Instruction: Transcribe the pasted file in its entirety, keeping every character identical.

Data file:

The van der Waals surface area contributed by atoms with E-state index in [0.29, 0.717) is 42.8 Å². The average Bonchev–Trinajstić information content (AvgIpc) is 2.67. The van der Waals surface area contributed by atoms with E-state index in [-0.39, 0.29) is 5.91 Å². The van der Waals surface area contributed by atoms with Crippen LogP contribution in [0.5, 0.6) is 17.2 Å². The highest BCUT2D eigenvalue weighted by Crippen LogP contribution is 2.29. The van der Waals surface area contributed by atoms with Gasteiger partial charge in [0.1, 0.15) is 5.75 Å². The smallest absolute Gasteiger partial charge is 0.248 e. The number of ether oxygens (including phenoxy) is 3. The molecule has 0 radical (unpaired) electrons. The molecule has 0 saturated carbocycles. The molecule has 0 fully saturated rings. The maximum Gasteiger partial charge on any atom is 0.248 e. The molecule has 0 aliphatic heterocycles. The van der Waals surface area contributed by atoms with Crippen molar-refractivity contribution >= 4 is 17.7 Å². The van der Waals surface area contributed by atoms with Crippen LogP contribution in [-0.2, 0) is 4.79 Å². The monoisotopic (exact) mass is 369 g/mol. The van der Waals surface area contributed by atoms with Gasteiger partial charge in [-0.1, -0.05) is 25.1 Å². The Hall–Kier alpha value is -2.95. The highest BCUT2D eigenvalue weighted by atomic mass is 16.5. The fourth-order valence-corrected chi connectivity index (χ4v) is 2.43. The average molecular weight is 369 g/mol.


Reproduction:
The van der Waals surface area contributed by atoms with E-state index in [0.29, 0.717) is 42.8 Å². The average Bonchev–Trinajstić information content (AvgIpc) is 2.67. The van der Waals surface area contributed by atoms with E-state index in [-0.39, 0.29) is 5.91 Å². The van der Waals surface area contributed by atoms with Crippen LogP contribution in [0.5, 0.6) is 17.2 Å². The highest BCUT2D eigenvalue weighted by Crippen LogP contribution is 2.29. The van der Waals surface area contributed by atoms with Gasteiger partial charge in [0.1, 0.15) is 5.75 Å². The smallest absolute Gasteiger partial charge is 0.248 e. The number of ether oxygens (including phenoxy) is 3. The molecule has 0 radical (unpaired) electrons. The molecule has 0 saturated carbocycles. The molecule has 0 fully saturated rings. The maximum Gasteiger partial charge on any atom is 0.248 e. The molecule has 0 aliphatic heterocycles. The van der Waals surface area contributed by atoms with Crippen molar-refractivity contribution >= 4 is 17.7 Å². The van der Waals surface area contributed by atoms with Crippen LogP contribution in [-0.2, 0) is 4.79 Å². The monoisotopic (exact) mass is 369 g/mol. The van der Waals surface area contributed by atoms with Gasteiger partial charge in [-0.1, -0.05) is 25.1 Å². The Hall–Kier alpha value is -2.95. The highest BCUT2D eigenvalue weighted by atomic mass is 16.5. The fourth-order valence-corrected chi connectivity index (χ4v) is 2.43. The average molecular weight is 369 g/mol.